NOAA: Future of Arctic Sea Ice and Global Impacts
Teleconnections impact mid-latitudes
Higher pressure surfaces above the North Pole, due to the warmer temperatures associated with greatly reduced sea ice, are thought to impact large scale wind patterns over the Northern Hemisphere. Climate models show these connections with cold air moving south, producing low pressure areas and unusually cold winters in the eastern U.S. and eastern Asia, and cooler than usual weather in late winter from Europe to the Far East1,2,3,4,5 (Figure 1, below). This would be only one factor among many influencing U.S. and Eurasian weather. How do we think we know this?
|Figure 1. Severe winters in eastern US and E. Asia are related by teleconnections to changes atmospheric pressure and winds following loss of Arctic sea ice. Figure from NOAA.|
|Figure 2. Arctic Climate Feedback and its Global Implications. Figure from NOAA.|
Europe and East Asia have more severe winter stormsObservational evidence shows that the recent significant cold anomalies over the Far East in early winter and cold temperature anomalies from Europe to Far East in late winter are associated with the decrease of the Arctic sea-ice cover in the preceding summer-to-autumn seasons.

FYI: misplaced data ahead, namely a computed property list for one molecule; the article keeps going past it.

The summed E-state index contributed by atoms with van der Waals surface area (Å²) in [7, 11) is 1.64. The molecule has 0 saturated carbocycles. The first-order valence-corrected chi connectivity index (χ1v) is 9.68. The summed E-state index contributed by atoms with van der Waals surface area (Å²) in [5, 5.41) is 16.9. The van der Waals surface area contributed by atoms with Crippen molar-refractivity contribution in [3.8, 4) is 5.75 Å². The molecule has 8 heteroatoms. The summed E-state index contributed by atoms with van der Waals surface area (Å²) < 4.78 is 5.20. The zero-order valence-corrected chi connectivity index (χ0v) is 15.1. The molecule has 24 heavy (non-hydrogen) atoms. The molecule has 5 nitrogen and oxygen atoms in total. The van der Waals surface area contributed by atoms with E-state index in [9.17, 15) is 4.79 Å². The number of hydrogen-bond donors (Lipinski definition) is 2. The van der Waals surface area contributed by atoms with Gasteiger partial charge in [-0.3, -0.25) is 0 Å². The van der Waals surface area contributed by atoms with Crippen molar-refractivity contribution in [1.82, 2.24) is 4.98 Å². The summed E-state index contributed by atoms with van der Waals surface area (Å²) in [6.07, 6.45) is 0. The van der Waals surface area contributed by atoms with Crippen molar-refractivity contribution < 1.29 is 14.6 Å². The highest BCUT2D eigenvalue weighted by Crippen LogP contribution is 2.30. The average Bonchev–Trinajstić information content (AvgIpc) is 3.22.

Results from numerical computer simulations using an atmospheric general circulation model support these notions (Figure 3).¹
|Figure 3. Computer simulations of unusually high constant pressure surfaces in |
the upper atmosphere (red) over regions without sea ice and unusually low pressure
surfaces (purple) over E. Asia in December. Figure from Honda, et al.1
United States has more severe winter stormsPreliminary results from numerical computer simulations indicate that
the significant cold anomalies over the eastern US in winter are
associated with the decrease of the Arctic sea-ice cover in the
preceding summer-to-autumn seasons (Figure 4, right).2
Although there is considerable year to year variability, as summer
Arctic open water area increases over the next decades, an increasing
influence of loss of summer sea ice on northern hemisphere wind patterns
can be anticipated, with resultant impacts on northern hemisphere weather.
|Figure 4. Computer simulations of unusually high temperatures (red) over regions without sea ice and subsequent unusually cold area (blue) over the eastern U.S. in the following October/November. Figure from Strey, et al.2|